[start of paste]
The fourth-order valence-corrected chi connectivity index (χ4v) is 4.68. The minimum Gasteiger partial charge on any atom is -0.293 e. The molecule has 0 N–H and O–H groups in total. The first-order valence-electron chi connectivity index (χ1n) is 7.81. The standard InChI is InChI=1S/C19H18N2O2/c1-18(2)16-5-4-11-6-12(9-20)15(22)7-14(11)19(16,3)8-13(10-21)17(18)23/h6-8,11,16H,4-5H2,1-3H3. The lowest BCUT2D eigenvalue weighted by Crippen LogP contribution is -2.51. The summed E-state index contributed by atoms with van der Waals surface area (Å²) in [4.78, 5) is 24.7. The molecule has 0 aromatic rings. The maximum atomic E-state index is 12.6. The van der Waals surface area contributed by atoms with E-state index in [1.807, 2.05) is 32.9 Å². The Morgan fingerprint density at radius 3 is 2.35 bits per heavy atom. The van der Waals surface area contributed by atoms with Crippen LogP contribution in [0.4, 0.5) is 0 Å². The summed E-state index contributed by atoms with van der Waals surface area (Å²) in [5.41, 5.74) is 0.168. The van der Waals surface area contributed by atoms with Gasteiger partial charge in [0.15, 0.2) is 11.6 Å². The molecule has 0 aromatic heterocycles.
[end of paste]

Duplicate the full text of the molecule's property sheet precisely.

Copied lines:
The fourth-order valence-corrected chi connectivity index (χ4v) is 4.68. The minimum Gasteiger partial charge on any atom is -0.293 e. The molecule has 0 N–H and O–H groups in total. The first-order valence-electron chi connectivity index (χ1n) is 7.81. The standard InChI is InChI=1S/C19H18N2O2/c1-18(2)16-5-4-11-6-12(9-20)15(22)7-14(11)19(16,3)8-13(10-21)17(18)23/h6-8,11,16H,4-5H2,1-3H3. The lowest BCUT2D eigenvalue weighted by Crippen LogP contribution is -2.51. The summed E-state index contributed by atoms with van der Waals surface area (Å²) in [4.78, 5) is 24.7. The molecule has 0 aromatic rings. The maximum atomic E-state index is 12.6. The van der Waals surface area contributed by atoms with E-state index in [1.807, 2.05) is 32.9 Å². The Morgan fingerprint density at radius 3 is 2.35 bits per heavy atom. The van der Waals surface area contributed by atoms with Crippen LogP contribution in [0.4, 0.5) is 0 Å². The summed E-state index contributed by atoms with van der Waals surface area (Å²) in [5.41, 5.74) is 0.168. The van der Waals surface area contributed by atoms with Gasteiger partial charge in [0.15, 0.2) is 11.6 Å². The molecule has 0 aromatic heterocycles.